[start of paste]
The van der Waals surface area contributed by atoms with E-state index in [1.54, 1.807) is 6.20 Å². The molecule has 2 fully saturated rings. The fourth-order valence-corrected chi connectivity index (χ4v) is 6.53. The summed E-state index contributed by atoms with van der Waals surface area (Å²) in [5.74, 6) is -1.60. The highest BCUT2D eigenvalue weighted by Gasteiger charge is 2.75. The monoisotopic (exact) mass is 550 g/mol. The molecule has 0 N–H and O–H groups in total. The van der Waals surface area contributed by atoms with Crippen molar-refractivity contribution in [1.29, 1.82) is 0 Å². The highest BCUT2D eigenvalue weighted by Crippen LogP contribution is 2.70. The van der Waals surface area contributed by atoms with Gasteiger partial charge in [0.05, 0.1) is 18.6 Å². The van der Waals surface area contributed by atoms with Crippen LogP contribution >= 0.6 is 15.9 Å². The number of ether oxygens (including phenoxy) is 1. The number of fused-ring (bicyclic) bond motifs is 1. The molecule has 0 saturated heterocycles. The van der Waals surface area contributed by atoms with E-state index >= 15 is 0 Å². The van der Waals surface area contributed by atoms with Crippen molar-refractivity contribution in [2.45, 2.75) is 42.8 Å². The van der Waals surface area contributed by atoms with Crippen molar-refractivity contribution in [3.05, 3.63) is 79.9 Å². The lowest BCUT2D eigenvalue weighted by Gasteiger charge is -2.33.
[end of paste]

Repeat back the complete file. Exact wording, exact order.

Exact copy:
The van der Waals surface area contributed by atoms with E-state index in [1.54, 1.807) is 6.20 Å². The molecule has 2 fully saturated rings. The fourth-order valence-corrected chi connectivity index (χ4v) is 6.53. The summed E-state index contributed by atoms with van der Waals surface area (Å²) in [5.74, 6) is -1.60. The highest BCUT2D eigenvalue weighted by Gasteiger charge is 2.75. The monoisotopic (exact) mass is 550 g/mol. The molecule has 0 N–H and O–H groups in total. The van der Waals surface area contributed by atoms with Crippen molar-refractivity contribution in [1.29, 1.82) is 0 Å². The highest BCUT2D eigenvalue weighted by Crippen LogP contribution is 2.70. The van der Waals surface area contributed by atoms with Gasteiger partial charge in [0.05, 0.1) is 18.6 Å². The van der Waals surface area contributed by atoms with Crippen LogP contribution >= 0.6 is 15.9 Å². The number of ether oxygens (including phenoxy) is 1. The number of fused-ring (bicyclic) bond motifs is 1. The molecule has 0 saturated heterocycles. The van der Waals surface area contributed by atoms with E-state index >= 15 is 0 Å². The van der Waals surface area contributed by atoms with Crippen molar-refractivity contribution in [2.45, 2.75) is 42.8 Å². The van der Waals surface area contributed by atoms with Crippen molar-refractivity contribution in [3.05, 3.63) is 79.9 Å². The lowest BCUT2D eigenvalue weighted by Gasteiger charge is -2.33.